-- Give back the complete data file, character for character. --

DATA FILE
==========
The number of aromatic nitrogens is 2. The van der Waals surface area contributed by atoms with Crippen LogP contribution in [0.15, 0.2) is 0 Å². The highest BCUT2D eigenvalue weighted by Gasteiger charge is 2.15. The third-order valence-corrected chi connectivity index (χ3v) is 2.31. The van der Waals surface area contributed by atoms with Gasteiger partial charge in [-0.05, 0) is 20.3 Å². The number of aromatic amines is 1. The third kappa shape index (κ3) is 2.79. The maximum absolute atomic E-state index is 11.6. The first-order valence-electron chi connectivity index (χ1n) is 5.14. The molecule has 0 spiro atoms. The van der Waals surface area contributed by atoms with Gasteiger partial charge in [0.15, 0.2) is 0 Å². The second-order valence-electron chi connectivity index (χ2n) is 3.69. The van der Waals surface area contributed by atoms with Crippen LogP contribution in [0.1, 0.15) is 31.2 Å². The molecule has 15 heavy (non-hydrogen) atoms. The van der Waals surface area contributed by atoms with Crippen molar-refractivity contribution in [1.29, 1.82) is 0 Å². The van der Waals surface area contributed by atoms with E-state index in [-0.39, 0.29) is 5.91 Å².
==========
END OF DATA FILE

The number of aromatic nitrogens is 2. The van der Waals surface area contributed by atoms with Crippen LogP contribution in [0.15, 0.2) is 0 Å². The highest BCUT2D eigenvalue weighted by Gasteiger charge is 2.15. The third-order valence-corrected chi connectivity index (χ3v) is 2.31. The van der Waals surface area contributed by atoms with Gasteiger partial charge in [-0.05, 0) is 20.3 Å². The number of aromatic amines is 1. The third kappa shape index (κ3) is 2.79. The maximum absolute atomic E-state index is 11.6. The first-order valence-electron chi connectivity index (χ1n) is 5.14. The molecule has 0 spiro atoms. The van der Waals surface area contributed by atoms with Gasteiger partial charge in [0.15, 0.2) is 0 Å². The second-order valence-electron chi connectivity index (χ2n) is 3.69. The van der Waals surface area contributed by atoms with Crippen LogP contribution in [0.1, 0.15) is 31.2 Å². The molecule has 15 heavy (non-hydrogen) atoms. The van der Waals surface area contributed by atoms with Crippen molar-refractivity contribution in [1.29, 1.82) is 0 Å². The van der Waals surface area contributed by atoms with E-state index in [-0.39, 0.29) is 5.91 Å².